relies on Laplace interpolation and a multiplicative model of illumination to remove its impact. In

[xiong_enhancement_2017], an image formation model involving scattering and background illumination was proposed and inverted to retrieve well-illuminated images. A different model, based on cataracts formation, was used in [mitra_enhancement_2018] to reduce blurriness and improve contrast. Also recently, the authors of [saha_novel_2018] introduce a luminosity correction technique with a focus on avoiding the creation of visual artifacts on regions of the image that were initially well-illuminated. It is important to stress that all these methods are designed and applied on retinal images in a static manner. This means that any subsequent automatic image understanding task for diagnostic purposes remains isolated from the pre-processing stage.

(a)
(b)
Figure 1: Example of an eye fundus image. Left: Unprocessed retinal image. Right: Illumination-compensation by shadow removal.

In this paper, we follow previous observations from [savelli_illumination_2017, galdran_duality_2018] that fog/haze removal can be interpreted as illumination compensation when applied to inverted intensities on retinal images, as shown in Fig. 1. The standard model used to describe hazy images is given by the haze imaging equation [Narasimhan2002, Narasimhan00chromaticframework, Fattal:2008:SID:1360612.1360671, inproceedings]:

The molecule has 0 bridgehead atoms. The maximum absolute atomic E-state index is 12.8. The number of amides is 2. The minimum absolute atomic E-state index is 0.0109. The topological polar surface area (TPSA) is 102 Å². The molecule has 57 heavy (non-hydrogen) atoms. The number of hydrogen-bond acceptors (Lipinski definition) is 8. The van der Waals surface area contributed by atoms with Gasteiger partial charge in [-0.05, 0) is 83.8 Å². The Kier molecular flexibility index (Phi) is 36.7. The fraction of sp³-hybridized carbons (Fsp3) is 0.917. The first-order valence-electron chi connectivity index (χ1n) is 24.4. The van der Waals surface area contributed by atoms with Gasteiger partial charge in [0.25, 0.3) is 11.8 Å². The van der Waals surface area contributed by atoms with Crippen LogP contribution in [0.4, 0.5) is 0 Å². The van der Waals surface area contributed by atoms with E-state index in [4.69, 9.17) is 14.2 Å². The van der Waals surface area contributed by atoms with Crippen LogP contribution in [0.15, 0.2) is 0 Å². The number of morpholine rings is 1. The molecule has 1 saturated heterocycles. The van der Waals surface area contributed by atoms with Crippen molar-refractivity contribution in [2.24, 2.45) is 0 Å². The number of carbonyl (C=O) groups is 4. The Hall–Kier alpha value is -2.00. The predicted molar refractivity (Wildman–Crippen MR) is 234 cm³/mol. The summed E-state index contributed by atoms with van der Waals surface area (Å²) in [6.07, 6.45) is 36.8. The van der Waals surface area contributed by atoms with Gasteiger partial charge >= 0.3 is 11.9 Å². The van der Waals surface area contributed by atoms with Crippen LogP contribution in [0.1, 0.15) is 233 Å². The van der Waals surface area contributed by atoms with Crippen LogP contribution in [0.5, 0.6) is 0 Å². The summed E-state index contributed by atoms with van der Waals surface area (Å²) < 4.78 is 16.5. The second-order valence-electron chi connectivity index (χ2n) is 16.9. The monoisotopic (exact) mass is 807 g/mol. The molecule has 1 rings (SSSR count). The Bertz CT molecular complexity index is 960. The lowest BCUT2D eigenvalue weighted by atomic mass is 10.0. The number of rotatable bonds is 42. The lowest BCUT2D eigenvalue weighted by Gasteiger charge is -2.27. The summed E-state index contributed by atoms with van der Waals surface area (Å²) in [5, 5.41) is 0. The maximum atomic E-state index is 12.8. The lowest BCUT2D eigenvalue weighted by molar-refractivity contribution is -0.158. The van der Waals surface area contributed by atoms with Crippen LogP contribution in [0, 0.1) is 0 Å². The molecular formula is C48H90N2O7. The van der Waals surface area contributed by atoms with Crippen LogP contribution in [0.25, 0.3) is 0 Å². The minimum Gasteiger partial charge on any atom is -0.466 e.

(1)

Therefore, haze removal involves estimating the transmission map (depth map), soft matting for its refinement, estimating the atmospheric light and recovering the scene radiance . While we also aim to apply the above model, in contrast with previous techniques our goal in this paper is to automatically learn to estimate these unknowns in such a way that they are optimal for the downstream task of diabetic retinopathy detection, which will be simultaneously solved.

Figure 2: Pipeline of the proposed method. A segmentation CNN is used to estimate the transmission map . Then, the input image and are provided to a Shadow Removal Layer that outputs the normalized image . Finally,

is given as input to a classifier CNN that outputs if the image has Diabetic Retinopathy or not. Both CNNs can be trained to minimize the classification error.

3 Method

Pre-processing the images to have more consistent illumination and colors across the dataset can help improve the performance of DR detection. In this paper, we aim to remove shadows from eye fundus images by dehazing the inverted image [savelli_illumination_2017]. Dehazing methods require the estimation of the transmission map

using heuristics that may not be optimal. To overcome this issue, we pose the problem of transmission map estimation as an optimization problem, and propose to learn the function that maps an eye fundus image to a transmission map

by minimizing a classification error. This allows us to optimize the transmission map estimation for a particular classification task.

3.1 Shadow Removal Layer